If lugging 750-kilogram payloads around warehouse floors isn’t your idea of fun, good news: There’s a new robot that’ll do it for you. Clearpath Robotics — a company founded in 2009 by four University of Waterloo graduates who initially sought to develop a robot that could detect and remove land mines — today announced the Otto 750, a vehicle designed to autonomously transport pallets, racks, and other medium-sized payloads through obstacle-strewn environments.

It joins the Otto 100 (which is designed to carry 100-kilogram loads) and the Otto 1500 (which carries up to 1,500 kilograms) in Clearpath’s product lineup. “We realized [the Otto 750] was a Goldilocks solution,” Clearpath CEO Matt Rendall said in a statement. “Our customers have been asking for something just right for quite a while, and now we finally have it.”

The steel-welded Otto 750 measures 1,190 by 1,810 by 400 millimeters in size and boasts an array of sensors (including a lidar sensor) that enables it to map its surroundings and track reference points without the need for guides, infrastructure, or predefined paths. Brake lights, turn signals, and audible tones communicate its intent, and its fixed mounting points can accommodate cargo from pallets and bins to cages. And when it comes time to load or unload a payload, the Otto 750 can use a standard powered roller or lift attachment to interface with a conveyor system or stand.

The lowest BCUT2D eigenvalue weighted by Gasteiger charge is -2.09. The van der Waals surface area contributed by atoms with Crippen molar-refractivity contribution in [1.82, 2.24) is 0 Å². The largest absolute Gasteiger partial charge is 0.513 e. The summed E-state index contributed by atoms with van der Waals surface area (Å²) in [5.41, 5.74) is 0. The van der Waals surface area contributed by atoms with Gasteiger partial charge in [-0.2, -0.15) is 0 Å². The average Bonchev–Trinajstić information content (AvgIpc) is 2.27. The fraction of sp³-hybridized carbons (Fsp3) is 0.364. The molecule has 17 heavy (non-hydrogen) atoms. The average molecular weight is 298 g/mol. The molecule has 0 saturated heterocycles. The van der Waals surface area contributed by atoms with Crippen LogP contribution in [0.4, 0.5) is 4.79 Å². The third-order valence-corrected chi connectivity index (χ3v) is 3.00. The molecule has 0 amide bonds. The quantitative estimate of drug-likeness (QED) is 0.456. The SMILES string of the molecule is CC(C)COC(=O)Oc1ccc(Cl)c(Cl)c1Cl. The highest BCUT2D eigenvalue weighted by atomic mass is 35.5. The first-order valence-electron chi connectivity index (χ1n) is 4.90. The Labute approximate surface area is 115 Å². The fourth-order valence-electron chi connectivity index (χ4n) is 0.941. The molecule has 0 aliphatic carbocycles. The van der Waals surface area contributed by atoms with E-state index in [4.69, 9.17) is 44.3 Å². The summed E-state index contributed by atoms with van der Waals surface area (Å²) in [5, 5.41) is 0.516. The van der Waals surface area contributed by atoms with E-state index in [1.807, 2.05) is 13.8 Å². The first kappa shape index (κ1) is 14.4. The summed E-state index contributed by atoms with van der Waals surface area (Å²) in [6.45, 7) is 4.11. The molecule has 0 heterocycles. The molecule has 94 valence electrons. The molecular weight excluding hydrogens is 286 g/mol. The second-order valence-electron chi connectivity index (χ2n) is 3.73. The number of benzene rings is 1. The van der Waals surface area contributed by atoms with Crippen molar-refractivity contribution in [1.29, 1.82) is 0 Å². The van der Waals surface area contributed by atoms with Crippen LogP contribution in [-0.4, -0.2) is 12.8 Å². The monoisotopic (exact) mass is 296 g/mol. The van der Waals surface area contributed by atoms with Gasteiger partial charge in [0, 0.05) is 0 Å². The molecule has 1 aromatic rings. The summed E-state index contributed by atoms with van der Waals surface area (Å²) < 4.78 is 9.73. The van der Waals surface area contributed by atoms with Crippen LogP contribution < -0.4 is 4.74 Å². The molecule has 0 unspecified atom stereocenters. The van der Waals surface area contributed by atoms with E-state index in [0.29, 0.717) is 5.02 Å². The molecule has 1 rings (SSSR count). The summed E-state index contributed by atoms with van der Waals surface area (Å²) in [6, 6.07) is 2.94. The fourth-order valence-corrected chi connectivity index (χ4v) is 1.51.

The bulk of Otto 750’s routines are orchestrated through Otto Fleet Manager, Clearpath’s cross-platform control solution, and managed with its proprietary Otto OS software. Additionally, the robot communicates with existing systems including PLCs, SCADA systems, and Manufacturing Execution Systems (MES).

Clearpath — which¬†counts General Motors, John Deere, and other household names among its customers — competes in the $3.1 billion intelligent machines market with¬†Los Angeles-based robotics startup InVia, which leases automated robotics technologies to fulfillment centers; Gideon Brothers, a Croatia-based industrial startup led by TransferWise cofounder Taavet Hinrikus; and robotics systems company GreyOrange, among others. Fulfillment alone is a $9 billion industry — roughly 60,000 employees handle orders in the U.S., and companies like Apple manufacturing partner Foxconn have deployed tens of thousands of assistive robots in assembly plants overseas.

“The market for self-driving passenger vehicles will be over $80 billion by 2030,” Rendall said, citing a report from Lux Research. “We believe the market for self-driving materials handling vehicles will be equally significant.”

Clearpath’s most recent venture capital round in 2016 totaled $30 million and brought its total raised to $41.6 million. Its investors include iNovia Capital, Caterpillar Ventures, GE Ventures, Eclipse Ventures, RRE Ventures, and Silicon Valley Bank.